Musical sounds

A musical note is educed by vibrations that are regular and repeating i.e. periodic motion. A sound of regular frequency is called a musical note/ tone and music is a combination of such tones.

Noise is a sound of irregular frequency that is not pleasing to the ear.

Characteristics of a musical note

1. Loudness

This depends on the listener. Loudness of sound depends on the intensity of the sound. Intensity of sound is defined as the rate of flow of energy per unit area perpendicular to the directions by a point source, intensity at a distance r from the source is

Intensity of a sound is also proportional to the square of amplitude of vibration of the air.

1. Pitch

This depends on the frequency of vibration of its source. A high frequency produce a high pitched note while a low frequency produce a low pitched note

1. Quality

The same note played on two different instruments does not sound the same. The notes are said to have different quality

STRINGS AND PIPES

A stationary wave is one that is formed when two progressive waves with the same amplitude and frequency travelling in opposite directions superpose.

If a string is connected to a vibrating fork to one end and is kept taut by weights on the other end, a progressive wave is formed.

When the string vibrates, the wave is reflected at the other end. A stationary wave is created.

Nodes

These are points where the displacement of the vibrating particles is always zero.

Antinodes, these are points between nodes of maximum amplitude of vibration.

A progressive wave is one in which there is energy transfer from one point to another due to a disturbance of the source of the wave.

Stringed instruments

These include violins, guitars and harps among others. The strings vary in length and thickness harp and guitar strings are caused to vibrate by plucking them, while the piano strings are struck by feet hammers.

A violin has only four strings of different thickness but the same length

Note

A string is a tightly stretched wire fixed at both ends.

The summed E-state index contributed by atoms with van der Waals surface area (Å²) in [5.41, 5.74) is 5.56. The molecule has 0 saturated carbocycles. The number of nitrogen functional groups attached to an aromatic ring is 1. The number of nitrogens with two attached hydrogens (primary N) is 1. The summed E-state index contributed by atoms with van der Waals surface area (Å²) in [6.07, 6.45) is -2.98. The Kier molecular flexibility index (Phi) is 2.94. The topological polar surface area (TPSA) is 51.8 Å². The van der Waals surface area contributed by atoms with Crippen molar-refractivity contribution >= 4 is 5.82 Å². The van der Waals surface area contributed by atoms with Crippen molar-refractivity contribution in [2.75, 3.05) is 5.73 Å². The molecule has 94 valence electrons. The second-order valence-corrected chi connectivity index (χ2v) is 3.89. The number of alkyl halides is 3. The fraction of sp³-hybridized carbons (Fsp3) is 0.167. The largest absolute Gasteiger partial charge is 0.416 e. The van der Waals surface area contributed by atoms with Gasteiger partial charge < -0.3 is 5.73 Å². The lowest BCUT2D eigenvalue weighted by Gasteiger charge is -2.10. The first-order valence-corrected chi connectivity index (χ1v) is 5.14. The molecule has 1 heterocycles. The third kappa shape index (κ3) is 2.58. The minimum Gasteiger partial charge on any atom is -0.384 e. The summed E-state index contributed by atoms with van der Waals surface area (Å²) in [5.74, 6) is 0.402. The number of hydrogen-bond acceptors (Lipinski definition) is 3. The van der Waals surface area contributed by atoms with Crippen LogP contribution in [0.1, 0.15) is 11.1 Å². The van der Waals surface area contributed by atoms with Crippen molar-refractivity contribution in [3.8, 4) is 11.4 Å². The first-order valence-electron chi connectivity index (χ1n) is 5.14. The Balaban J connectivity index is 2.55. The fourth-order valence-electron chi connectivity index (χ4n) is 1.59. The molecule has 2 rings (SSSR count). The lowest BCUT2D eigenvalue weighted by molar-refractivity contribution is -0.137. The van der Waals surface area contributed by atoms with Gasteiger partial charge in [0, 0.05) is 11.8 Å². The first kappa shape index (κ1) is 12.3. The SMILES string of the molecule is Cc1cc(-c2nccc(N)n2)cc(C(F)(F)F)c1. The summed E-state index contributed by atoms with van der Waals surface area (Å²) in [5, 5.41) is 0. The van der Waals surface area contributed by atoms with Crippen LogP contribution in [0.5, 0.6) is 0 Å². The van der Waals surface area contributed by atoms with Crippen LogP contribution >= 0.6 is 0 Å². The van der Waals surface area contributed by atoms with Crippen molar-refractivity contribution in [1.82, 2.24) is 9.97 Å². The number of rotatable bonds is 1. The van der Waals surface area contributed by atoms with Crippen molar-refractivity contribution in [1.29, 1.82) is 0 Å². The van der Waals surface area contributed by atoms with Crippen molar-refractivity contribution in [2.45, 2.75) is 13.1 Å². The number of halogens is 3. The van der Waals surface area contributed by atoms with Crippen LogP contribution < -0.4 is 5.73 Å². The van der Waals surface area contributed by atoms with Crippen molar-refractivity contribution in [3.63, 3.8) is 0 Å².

Experiment to show how frequency of a vibrating string depends on the length of the string

A sonometer is used. It consists of a hollow box Q with a thin horizontal wire fixed at one end A and passing over a grooved wheel at the other end with a mass suspended to keep it taut. Wooden bridges B and C are placed beneath the wire to obtain a definite length.

The length L of the wire between B and C varied by moving C until the note obtained by plucking BC in the middle is the same as that produced by a sounding turning fork of frequency F.

The experiment is repeated with increasing values of F obtained from other turning forks and the corresponding length of L of the wire between B and C is measured. A graph of F against I/L    is plotted and is found to be a straight line graph through the origin.

Thus F= I/L    for a given tension. Frequency is inversely proportional the length of the strings

Note

The mass suspended on the wire should be kept constant

Other factors that affect the frequency of a vibrating string

1. Tension

From the experiment, frequency is proportional to the square root of the tension-T – F

1. Mass per unit length

The thicker the string, the lower the frequency for a given length and tension. From experiment,

Fundamental frequency

This is the lowest frequency produced by a musical instrument. It is also called the first harmonic. An overtone is a note that is a multiple of the fundamental frequency. Overtones with frequencies 2f, 3f, 4f are the second, third and fourth harmonic respectively. For a closed pipe, the first overtone is the third harmonic